Not being part of the target demographic, either back during the first run or now, it was a bit difficult to get into some of the teen angst displayed here. For those that grew up with this series it is classic. The story lines are consistent with what that age group wants to see, beautiful clothes, fast cars, parties and the workings of the in crowd. In this first season there was something even more directly impacting the viewers. Most of the audience did not live in this high price life style. By showing Brendan and Brenda as kids recently moved from a much more normal location the audience was able to identify directly with them. As they watched the series then can put themselves in the changing lives of the twins. The kids here are only 16 but they are constantly acting in ways far beyond their years. The excuse given is most are from rich and famous families where child care is not exactly the top priority. The first episode is barely over before both Brendan and Brenda are in compromising situations. To their credit Brandon rebuffs the offer of his beautiful date and Brenda stands firm and makes the older man take her home. The formula of 16 year old kids plus money plus lack of parental supervision can only lead one place and the fun of the series is showing that journey.
Executive producer Aaron Spelling has made a long and lucrative career with his uncanny ability to turn straw into gold. His television series are usually simplistic in their premise but he is able to assemble casts that are perfect for the roles and who usually become cultural icons. This series is no exception and this first season is a prime example. Many of the young actors shown here may have had credits to their names before this but 90210 was a breakout vehicle for most of them. Jason Priestley plays Brendan as the sensitive young man who still tries to keep the values he had back in Minnesota. He able to make his own way better than his sister and does not give into the ever constant peer pressure of the school. Things are different for the character of Brenda as portrayed by Shannen Doherty. In this season she plays Brenda also in a state of transition but less able to resist the influence of others. Doherty plays her character as a girl who is less self assured. She craves the approval of her new circle of friends and is willing to put her best judgment aside to prove herself cool to them. Jennie Garth is just a delight to watch especially as she grows into her role. In this season she is the contrast to Brenda, socially well set, but her home life is terrible. Gabrielle Carteris is a pretty girl but typically of television and movies the producers just slap some glasses on her, give her less appealing clothing and she is the girl from the wrong side of the tracks. Tori Spelling started in this series as a veteran of many television series, mostly produced by her father, Aaron. Her role starts out small, just one girl in Kelly’s pack, but soon grows to become a major character.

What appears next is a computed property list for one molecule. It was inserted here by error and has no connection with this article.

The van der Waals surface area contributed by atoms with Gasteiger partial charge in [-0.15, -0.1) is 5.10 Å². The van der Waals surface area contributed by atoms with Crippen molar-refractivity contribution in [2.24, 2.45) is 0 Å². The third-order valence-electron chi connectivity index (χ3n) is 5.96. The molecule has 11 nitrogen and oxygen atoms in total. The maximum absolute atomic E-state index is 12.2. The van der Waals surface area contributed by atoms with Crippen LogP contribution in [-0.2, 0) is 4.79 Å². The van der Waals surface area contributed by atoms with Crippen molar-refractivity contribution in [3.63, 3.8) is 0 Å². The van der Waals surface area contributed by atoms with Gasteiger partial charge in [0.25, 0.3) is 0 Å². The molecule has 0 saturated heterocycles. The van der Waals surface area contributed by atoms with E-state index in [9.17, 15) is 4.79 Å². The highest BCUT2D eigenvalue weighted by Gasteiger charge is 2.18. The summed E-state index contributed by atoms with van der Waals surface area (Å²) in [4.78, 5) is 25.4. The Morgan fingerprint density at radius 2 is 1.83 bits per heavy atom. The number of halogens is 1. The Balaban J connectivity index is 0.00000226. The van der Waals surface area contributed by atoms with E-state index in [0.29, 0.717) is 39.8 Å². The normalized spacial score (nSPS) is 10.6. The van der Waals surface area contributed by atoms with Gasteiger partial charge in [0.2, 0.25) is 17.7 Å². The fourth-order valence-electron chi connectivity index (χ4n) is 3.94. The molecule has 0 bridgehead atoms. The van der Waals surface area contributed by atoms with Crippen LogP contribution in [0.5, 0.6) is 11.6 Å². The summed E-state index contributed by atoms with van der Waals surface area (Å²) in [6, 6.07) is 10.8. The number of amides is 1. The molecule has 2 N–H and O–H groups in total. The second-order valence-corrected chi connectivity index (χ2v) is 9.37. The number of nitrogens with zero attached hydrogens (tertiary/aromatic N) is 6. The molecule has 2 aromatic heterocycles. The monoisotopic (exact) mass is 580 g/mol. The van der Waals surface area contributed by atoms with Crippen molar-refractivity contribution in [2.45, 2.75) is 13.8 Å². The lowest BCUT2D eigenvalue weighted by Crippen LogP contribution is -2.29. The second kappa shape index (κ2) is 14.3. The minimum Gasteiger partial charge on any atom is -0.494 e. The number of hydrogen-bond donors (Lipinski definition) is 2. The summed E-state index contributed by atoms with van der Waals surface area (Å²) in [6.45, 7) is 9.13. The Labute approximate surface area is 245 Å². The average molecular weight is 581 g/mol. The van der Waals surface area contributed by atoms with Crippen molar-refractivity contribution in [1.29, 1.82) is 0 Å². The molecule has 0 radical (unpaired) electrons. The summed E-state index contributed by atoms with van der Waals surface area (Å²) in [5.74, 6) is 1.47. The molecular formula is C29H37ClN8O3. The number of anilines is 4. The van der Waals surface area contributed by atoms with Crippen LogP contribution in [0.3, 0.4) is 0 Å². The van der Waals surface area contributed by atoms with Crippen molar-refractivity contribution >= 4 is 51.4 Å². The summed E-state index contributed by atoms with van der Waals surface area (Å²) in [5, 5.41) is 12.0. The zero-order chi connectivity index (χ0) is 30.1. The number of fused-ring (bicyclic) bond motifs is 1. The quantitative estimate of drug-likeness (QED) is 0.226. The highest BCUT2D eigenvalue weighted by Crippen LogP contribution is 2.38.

Paramount has released the first season of this series with a bit of flair. The video is full screen, of course with a good color balance and contrast. The two channel sound track also fairs pretty well for being sixteen years old. The episodes here are better than they have looked for years. There are a few extras included in the set. The first is features the series creator, Darren Star has he looks at how the series got started. There is a look at the class roster, the initial students of West Beverly Hills High. Selected episodes have a commentary by Star and a behind the scenes look at the production of the first season. For many this is a return to a well loved series. For others this is the best possible introductions for those out there who were too young the first time around.